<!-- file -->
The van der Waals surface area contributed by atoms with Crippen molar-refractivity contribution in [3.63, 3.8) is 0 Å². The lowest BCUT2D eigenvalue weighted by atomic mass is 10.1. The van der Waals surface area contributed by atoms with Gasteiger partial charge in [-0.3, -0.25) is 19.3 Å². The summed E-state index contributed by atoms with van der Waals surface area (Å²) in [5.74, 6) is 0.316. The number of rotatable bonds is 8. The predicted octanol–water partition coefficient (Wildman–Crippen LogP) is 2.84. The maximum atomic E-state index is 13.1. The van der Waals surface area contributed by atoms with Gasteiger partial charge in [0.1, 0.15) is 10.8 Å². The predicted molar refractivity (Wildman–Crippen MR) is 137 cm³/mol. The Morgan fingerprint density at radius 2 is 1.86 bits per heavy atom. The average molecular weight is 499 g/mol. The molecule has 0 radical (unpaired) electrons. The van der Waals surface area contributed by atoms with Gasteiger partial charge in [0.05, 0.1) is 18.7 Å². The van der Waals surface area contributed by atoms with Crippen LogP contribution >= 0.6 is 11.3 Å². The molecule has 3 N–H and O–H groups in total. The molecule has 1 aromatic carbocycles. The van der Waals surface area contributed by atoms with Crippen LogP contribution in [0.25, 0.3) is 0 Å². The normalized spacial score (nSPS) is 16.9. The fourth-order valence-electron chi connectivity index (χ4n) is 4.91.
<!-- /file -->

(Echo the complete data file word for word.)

The van der Waals surface area contributed by atoms with Crippen molar-refractivity contribution in [3.63, 3.8) is 0 Å². The lowest BCUT2D eigenvalue weighted by atomic mass is 10.1. The van der Waals surface area contributed by atoms with Gasteiger partial charge in [-0.3, -0.25) is 19.3 Å². The summed E-state index contributed by atoms with van der Waals surface area (Å²) in [5.74, 6) is 0.316. The number of rotatable bonds is 8. The predicted octanol–water partition coefficient (Wildman–Crippen LogP) is 2.84. The maximum atomic E-state index is 13.1. The van der Waals surface area contributed by atoms with Gasteiger partial charge in [0.1, 0.15) is 10.8 Å². The predicted molar refractivity (Wildman–Crippen MR) is 137 cm³/mol. The Morgan fingerprint density at radius 2 is 1.86 bits per heavy atom. The average molecular weight is 499 g/mol. The molecule has 0 radical (unpaired) electrons. The van der Waals surface area contributed by atoms with Gasteiger partial charge in [0.05, 0.1) is 18.7 Å². The van der Waals surface area contributed by atoms with Crippen LogP contribution >= 0.6 is 11.3 Å². The molecule has 3 N–H and O–H groups in total. The molecule has 1 aromatic carbocycles. The van der Waals surface area contributed by atoms with Crippen LogP contribution in [0.25, 0.3) is 0 Å². The normalized spacial score (nSPS) is 16.9. The fourth-order valence-electron chi connectivity index (χ4n) is 4.91.